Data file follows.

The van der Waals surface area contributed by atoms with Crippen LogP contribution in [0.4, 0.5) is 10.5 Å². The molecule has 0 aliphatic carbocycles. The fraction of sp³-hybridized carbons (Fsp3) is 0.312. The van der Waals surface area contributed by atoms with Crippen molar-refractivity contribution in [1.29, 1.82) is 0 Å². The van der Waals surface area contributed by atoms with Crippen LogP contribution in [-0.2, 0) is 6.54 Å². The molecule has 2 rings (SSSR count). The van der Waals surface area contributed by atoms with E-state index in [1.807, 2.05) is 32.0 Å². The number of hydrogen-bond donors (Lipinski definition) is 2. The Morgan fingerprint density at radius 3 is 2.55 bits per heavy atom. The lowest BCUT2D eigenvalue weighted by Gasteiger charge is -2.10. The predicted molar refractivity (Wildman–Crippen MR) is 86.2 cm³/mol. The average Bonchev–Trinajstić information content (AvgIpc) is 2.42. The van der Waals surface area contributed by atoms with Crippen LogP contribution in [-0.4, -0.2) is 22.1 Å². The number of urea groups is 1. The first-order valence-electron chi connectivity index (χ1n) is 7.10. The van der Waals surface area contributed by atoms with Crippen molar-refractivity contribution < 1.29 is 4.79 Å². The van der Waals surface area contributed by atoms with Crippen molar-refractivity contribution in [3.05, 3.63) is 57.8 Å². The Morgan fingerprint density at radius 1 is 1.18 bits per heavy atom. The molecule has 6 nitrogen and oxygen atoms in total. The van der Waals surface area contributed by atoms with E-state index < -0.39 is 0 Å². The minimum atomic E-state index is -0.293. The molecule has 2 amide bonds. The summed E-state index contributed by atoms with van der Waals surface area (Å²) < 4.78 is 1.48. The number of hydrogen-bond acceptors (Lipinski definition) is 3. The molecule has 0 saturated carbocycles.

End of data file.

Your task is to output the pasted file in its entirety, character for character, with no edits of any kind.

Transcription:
The van der Waals surface area contributed by atoms with Crippen LogP contribution in [0.4, 0.5) is 10.5 Å². The molecule has 0 aliphatic carbocycles. The fraction of sp³-hybridized carbons (Fsp3) is 0.312. The van der Waals surface area contributed by atoms with Crippen molar-refractivity contribution in [1.29, 1.82) is 0 Å². The van der Waals surface area contributed by atoms with Crippen LogP contribution in [-0.2, 0) is 6.54 Å². The molecule has 2 rings (SSSR count). The van der Waals surface area contributed by atoms with E-state index in [1.807, 2.05) is 32.0 Å². The number of hydrogen-bond donors (Lipinski definition) is 2. The Morgan fingerprint density at radius 3 is 2.55 bits per heavy atom. The lowest BCUT2D eigenvalue weighted by Gasteiger charge is -2.10. The predicted molar refractivity (Wildman–Crippen MR) is 86.2 cm³/mol. The average Bonchev–Trinajstić information content (AvgIpc) is 2.42. The van der Waals surface area contributed by atoms with Crippen LogP contribution in [-0.4, -0.2) is 22.1 Å². The number of urea groups is 1. The first-order valence-electron chi connectivity index (χ1n) is 7.10. The van der Waals surface area contributed by atoms with Crippen molar-refractivity contribution < 1.29 is 4.79 Å². The van der Waals surface area contributed by atoms with Crippen molar-refractivity contribution in [3.05, 3.63) is 57.8 Å². The Morgan fingerprint density at radius 1 is 1.18 bits per heavy atom. The molecule has 6 nitrogen and oxygen atoms in total. The van der Waals surface area contributed by atoms with E-state index < -0.39 is 0 Å². The minimum atomic E-state index is -0.293. The molecule has 2 amide bonds. The summed E-state index contributed by atoms with van der Waals surface area (Å²) < 4.78 is 1.48. The number of hydrogen-bond acceptors (Lipinski definition) is 3. The molecule has 0 saturated carbocycles.